The possibility of that first book—and my alienation from the Crossword Girl, a feminine ideal that I knew to be linked to my teenage eating disorder—got me thinking about what kind of book I might want to write. I was curious about why, at the age of fifteen, I stopped eating and started writing crossword puzzles. What kind of woman was I trying to become? And how has my relationship to language changed as my sense of what kind of woman I could be changed, as I became a student of feminist history and theory? I thought there might be a book in that story.

HZ: The image that you were making for yourself at age fifteen—an image that you now feel alienated from—is also an image that the reader has in view. About when you decide to stop eating and start making crosswords, you write, “I wanted to see myself as a complex character, someone worthy of inquiry, which is to say attention.” Let’s just pause there.

AS: Something about your saying “Lets just pause there” really made me feel like I should be lying down [laughs].

HZ:  One thing that’s so remarkable about this book is that I feel like the whole time that we have you, Anna, 33 years of age, brilliant professor at Cornell, incredibly deft both with the close reading of media and literary forms, like the crossword, and with feminist psychoanalysis—Lacanian bent, i.e. perhaps the hardest to get inside linguistically. And we also have you, able to be present to—and reinhabiting—yourself at age fifteen. And what you just said puts a new spin on that for me, which is that in contemporary psychoanalysis, we might use the term join, you join with the reader and show them yourself at fifteen. And then you proceed to have, across the book, a kind of feminist life arc. You continue to say, “I wanted to be read as unreadable, legible as illegible, understood to be a woman—or really a girl—of mystery.” This image of a valuable woman is that of a woman who is disappearing, and therefore appearing in her disappearance.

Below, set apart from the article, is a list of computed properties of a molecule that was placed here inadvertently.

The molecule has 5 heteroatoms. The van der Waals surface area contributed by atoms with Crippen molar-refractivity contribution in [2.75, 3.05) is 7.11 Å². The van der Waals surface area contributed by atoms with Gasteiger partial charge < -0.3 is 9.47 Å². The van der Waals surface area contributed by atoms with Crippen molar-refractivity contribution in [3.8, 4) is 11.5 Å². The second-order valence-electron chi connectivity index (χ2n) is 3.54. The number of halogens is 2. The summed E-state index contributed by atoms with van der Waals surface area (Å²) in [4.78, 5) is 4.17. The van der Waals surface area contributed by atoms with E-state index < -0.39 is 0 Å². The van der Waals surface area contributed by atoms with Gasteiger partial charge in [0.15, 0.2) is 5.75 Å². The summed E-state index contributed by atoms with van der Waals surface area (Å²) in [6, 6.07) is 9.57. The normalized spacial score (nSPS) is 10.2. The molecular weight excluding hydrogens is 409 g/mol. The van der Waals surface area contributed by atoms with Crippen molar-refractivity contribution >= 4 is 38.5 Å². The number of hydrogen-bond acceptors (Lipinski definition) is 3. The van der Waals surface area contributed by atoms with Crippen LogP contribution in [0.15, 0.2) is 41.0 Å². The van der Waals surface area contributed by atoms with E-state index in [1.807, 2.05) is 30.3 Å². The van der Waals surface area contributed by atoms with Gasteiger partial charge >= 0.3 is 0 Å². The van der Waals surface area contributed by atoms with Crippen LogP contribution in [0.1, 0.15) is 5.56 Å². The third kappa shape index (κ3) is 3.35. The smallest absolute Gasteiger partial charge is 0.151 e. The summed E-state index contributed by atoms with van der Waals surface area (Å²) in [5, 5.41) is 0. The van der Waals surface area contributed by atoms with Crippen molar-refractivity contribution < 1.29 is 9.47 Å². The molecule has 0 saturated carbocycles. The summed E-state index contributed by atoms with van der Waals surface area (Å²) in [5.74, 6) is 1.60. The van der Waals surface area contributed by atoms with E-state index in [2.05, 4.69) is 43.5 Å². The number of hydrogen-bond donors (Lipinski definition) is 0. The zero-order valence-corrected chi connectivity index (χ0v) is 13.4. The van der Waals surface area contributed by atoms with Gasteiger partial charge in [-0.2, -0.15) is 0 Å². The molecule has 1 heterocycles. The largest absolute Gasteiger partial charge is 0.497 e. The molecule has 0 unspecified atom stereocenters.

AS: That’s wonderful. It really lays out the problem.

HZ: It’s the task you set up so clearly, and so if someone arrives to the book seeking a Girlboss, they have to contend with why they wanted it.

AS: Right, I wasn’t inventing this idea that a woman has to be pathological or exceptional to be attended to. Or the idea that a voracious femininity—a woman with large appetites for all sorts of things (power, sex, knowledge)—is allowed to be unleashed, so long as it comes in a very small container.

HZ: The crossword is fascinating in that way, as the object of your labor, because, of course, it is filled with intellectual capacity, play, vivaciousness, you have your finger on the pulse, not just your pulse, right, but the culture, the collective unconsciousness’ pulse. I love the scenes where you’re getting into these fights about what constitutes a puzzle-worthy word, which is to say, a relevant artifact that enough people will understand.

And of course, you as a young woman, have a very different understanding of that than your older male boss. But moreover, once all that work is done, it’s deleted. You take a puzzle and make it blank for someone else to fill in. And so one of the things that’s running this book is also a series of projections. This is also the cultural fascination with the anorexic, the disappearing woman. The less she exists, the more neutral an object she is, and she can be projected upon.